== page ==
Lee County district leaders have not taken any public position.

In debating the "school guardian" program, which quickly became the most controversial part of the Legislature's response to the Feb. 14 massacre at Marjory Stoneman Douglas High School, lawmakers stressed that local officials would decide whether to implement it.

The House approved the measure Wednesday, after narrow passage by the Senate on Monday.

"Please take comfort that this is just an option," Rep. Rick Roth, R-Loxahatchee, said during debate.

Sponsors also repeated several times their intention to disqualify the "vast majority of teachers" from wielding weapons, after Gov. Rick Scott said he could not back a plan to arm teachers in particular.

But the wording within the bill led many school district officials and teacher advocates to wonder just how true those comments might be.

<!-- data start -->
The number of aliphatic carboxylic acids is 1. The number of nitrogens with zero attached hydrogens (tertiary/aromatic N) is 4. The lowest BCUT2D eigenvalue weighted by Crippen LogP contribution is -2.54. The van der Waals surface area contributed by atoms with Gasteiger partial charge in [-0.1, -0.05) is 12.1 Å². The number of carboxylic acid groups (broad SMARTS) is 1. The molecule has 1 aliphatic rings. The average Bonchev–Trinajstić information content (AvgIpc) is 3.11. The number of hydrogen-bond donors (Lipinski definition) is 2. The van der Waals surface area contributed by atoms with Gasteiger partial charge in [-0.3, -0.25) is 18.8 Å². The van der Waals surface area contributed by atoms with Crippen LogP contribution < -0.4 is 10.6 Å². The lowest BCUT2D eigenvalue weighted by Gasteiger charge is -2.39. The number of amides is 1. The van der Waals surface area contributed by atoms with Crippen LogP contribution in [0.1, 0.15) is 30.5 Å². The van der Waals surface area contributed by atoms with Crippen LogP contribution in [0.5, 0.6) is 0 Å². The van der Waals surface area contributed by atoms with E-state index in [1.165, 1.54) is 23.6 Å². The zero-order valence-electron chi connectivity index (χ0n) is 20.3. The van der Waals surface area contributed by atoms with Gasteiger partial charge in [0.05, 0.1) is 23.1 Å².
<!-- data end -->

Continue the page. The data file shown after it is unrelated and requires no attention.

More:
Andrea Messina of the Florida School Boards Association noted that one section of the measure requires school boards and superintendents to partner with law enforcement agencies to provide at least one "safe-school officer" at every school facility, using any combination of three options. Those would be school resource officers, district school safety officers (such as its own police or security force), or gun-carrying school "guardians" — trained district employees.

Districts that have money to cover the more expensive options, such as resource officers, could do so. But those with tight finances might find themselves backed into a scenario where they can afford only the guardian option.

That's why many school districts, such as Pasco County, have begun reviewing how they can funnel as much new revenue as possible into the school safety mandates coming from Tallahassee.